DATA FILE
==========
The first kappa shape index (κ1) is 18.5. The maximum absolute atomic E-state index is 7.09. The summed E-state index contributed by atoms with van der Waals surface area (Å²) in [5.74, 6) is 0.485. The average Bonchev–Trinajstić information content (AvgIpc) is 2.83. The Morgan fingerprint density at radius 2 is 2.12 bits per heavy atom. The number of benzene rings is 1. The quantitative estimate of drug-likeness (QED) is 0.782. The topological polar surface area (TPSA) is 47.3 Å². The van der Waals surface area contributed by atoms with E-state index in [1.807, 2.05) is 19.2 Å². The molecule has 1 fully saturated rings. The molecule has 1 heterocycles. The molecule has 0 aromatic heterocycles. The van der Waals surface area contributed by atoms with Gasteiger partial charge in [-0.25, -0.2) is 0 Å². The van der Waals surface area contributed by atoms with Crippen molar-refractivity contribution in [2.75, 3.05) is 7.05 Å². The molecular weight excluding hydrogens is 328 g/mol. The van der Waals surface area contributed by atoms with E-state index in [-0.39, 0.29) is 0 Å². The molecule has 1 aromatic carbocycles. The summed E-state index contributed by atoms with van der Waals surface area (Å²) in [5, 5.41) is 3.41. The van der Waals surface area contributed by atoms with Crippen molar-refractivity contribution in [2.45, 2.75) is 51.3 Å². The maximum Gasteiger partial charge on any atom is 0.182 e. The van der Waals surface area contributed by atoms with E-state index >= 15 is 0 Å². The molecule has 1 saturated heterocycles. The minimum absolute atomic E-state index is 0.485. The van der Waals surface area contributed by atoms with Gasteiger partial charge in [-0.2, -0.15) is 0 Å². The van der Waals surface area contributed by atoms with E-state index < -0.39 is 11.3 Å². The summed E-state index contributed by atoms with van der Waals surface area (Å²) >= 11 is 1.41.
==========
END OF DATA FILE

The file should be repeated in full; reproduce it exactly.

The first kappa shape index (κ1) is 18.5. The maximum absolute atomic E-state index is 7.09. The summed E-state index contributed by atoms with van der Waals surface area (Å²) in [5.74, 6) is 0.485. The average Bonchev–Trinajstić information content (AvgIpc) is 2.83. The Morgan fingerprint density at radius 2 is 2.12 bits per heavy atom. The number of benzene rings is 1. The quantitative estimate of drug-likeness (QED) is 0.782. The topological polar surface area (TPSA) is 47.3 Å². The van der Waals surface area contributed by atoms with E-state index in [1.807, 2.05) is 19.2 Å². The molecule has 1 fully saturated rings. The molecule has 1 heterocycles. The molecule has 0 aromatic heterocycles. The van der Waals surface area contributed by atoms with Gasteiger partial charge in [-0.25, -0.2) is 0 Å². The van der Waals surface area contributed by atoms with Crippen molar-refractivity contribution in [2.75, 3.05) is 7.05 Å². The molecular weight excluding hydrogens is 328 g/mol. The van der Waals surface area contributed by atoms with E-state index in [-0.39, 0.29) is 0 Å². The molecule has 1 aromatic carbocycles. The summed E-state index contributed by atoms with van der Waals surface area (Å²) in [5, 5.41) is 3.41. The van der Waals surface area contributed by atoms with Crippen molar-refractivity contribution in [2.45, 2.75) is 51.3 Å². The maximum Gasteiger partial charge on any atom is 0.182 e. The van der Waals surface area contributed by atoms with E-state index >= 15 is 0 Å². The molecule has 1 saturated heterocycles. The minimum absolute atomic E-state index is 0.485. The van der Waals surface area contributed by atoms with Gasteiger partial charge in [-0.2, -0.15) is 0 Å². The van der Waals surface area contributed by atoms with E-state index < -0.39 is 11.3 Å². The summed E-state index contributed by atoms with van der Waals surface area (Å²) >= 11 is 1.41.